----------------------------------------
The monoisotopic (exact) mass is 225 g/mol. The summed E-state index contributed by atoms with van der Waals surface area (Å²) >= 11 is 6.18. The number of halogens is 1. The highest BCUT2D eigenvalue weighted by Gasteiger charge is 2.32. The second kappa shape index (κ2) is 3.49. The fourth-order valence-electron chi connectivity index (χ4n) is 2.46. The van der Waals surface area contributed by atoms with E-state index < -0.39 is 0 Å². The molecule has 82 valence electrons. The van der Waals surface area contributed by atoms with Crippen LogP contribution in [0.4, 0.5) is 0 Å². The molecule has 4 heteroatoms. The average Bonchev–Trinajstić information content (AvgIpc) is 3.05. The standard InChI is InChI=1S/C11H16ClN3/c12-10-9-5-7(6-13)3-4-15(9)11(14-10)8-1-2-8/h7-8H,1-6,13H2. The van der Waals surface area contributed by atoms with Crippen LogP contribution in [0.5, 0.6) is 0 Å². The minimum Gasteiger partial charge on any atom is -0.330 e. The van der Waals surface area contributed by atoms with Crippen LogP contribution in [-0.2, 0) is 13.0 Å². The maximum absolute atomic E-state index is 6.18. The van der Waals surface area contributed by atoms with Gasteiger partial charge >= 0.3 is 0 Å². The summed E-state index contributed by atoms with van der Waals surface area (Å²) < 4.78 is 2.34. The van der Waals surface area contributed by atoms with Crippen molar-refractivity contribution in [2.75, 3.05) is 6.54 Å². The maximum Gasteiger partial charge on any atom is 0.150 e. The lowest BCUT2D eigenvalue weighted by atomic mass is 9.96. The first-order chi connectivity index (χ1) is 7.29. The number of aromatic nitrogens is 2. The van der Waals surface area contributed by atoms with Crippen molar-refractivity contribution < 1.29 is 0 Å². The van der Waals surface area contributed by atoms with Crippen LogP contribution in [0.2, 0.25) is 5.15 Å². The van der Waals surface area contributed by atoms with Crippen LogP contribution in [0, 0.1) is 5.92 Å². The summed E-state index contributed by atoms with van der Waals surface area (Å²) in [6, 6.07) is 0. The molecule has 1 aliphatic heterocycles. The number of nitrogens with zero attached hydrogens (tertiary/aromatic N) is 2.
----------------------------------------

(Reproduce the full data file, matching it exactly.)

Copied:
The monoisotopic (exact) mass is 225 g/mol. The summed E-state index contributed by atoms with van der Waals surface area (Å²) >= 11 is 6.18. The number of halogens is 1. The highest BCUT2D eigenvalue weighted by Gasteiger charge is 2.32. The second kappa shape index (κ2) is 3.49. The fourth-order valence-electron chi connectivity index (χ4n) is 2.46. The van der Waals surface area contributed by atoms with E-state index < -0.39 is 0 Å². The molecule has 82 valence electrons. The van der Waals surface area contributed by atoms with Crippen LogP contribution in [0.4, 0.5) is 0 Å². The molecule has 4 heteroatoms. The average Bonchev–Trinajstić information content (AvgIpc) is 3.05. The standard InChI is InChI=1S/C11H16ClN3/c12-10-9-5-7(6-13)3-4-15(9)11(14-10)8-1-2-8/h7-8H,1-6,13H2. The van der Waals surface area contributed by atoms with Crippen LogP contribution in [0.5, 0.6) is 0 Å². The minimum Gasteiger partial charge on any atom is -0.330 e. The van der Waals surface area contributed by atoms with Crippen LogP contribution in [-0.2, 0) is 13.0 Å². The maximum absolute atomic E-state index is 6.18. The van der Waals surface area contributed by atoms with Gasteiger partial charge >= 0.3 is 0 Å². The summed E-state index contributed by atoms with van der Waals surface area (Å²) < 4.78 is 2.34. The van der Waals surface area contributed by atoms with Crippen molar-refractivity contribution in [2.75, 3.05) is 6.54 Å². The maximum Gasteiger partial charge on any atom is 0.150 e. The lowest BCUT2D eigenvalue weighted by atomic mass is 9.96. The first-order chi connectivity index (χ1) is 7.29. The number of aromatic nitrogens is 2. The van der Waals surface area contributed by atoms with Crippen molar-refractivity contribution < 1.29 is 0 Å². The van der Waals surface area contributed by atoms with Crippen LogP contribution in [0.2, 0.25) is 5.15 Å². The van der Waals surface area contributed by atoms with Crippen LogP contribution in [0, 0.1) is 5.92 Å². The summed E-state index contributed by atoms with van der Waals surface area (Å²) in [6, 6.07) is 0. The molecule has 1 aliphatic heterocycles. The number of nitrogens with zero attached hydrogens (tertiary/aromatic N) is 2.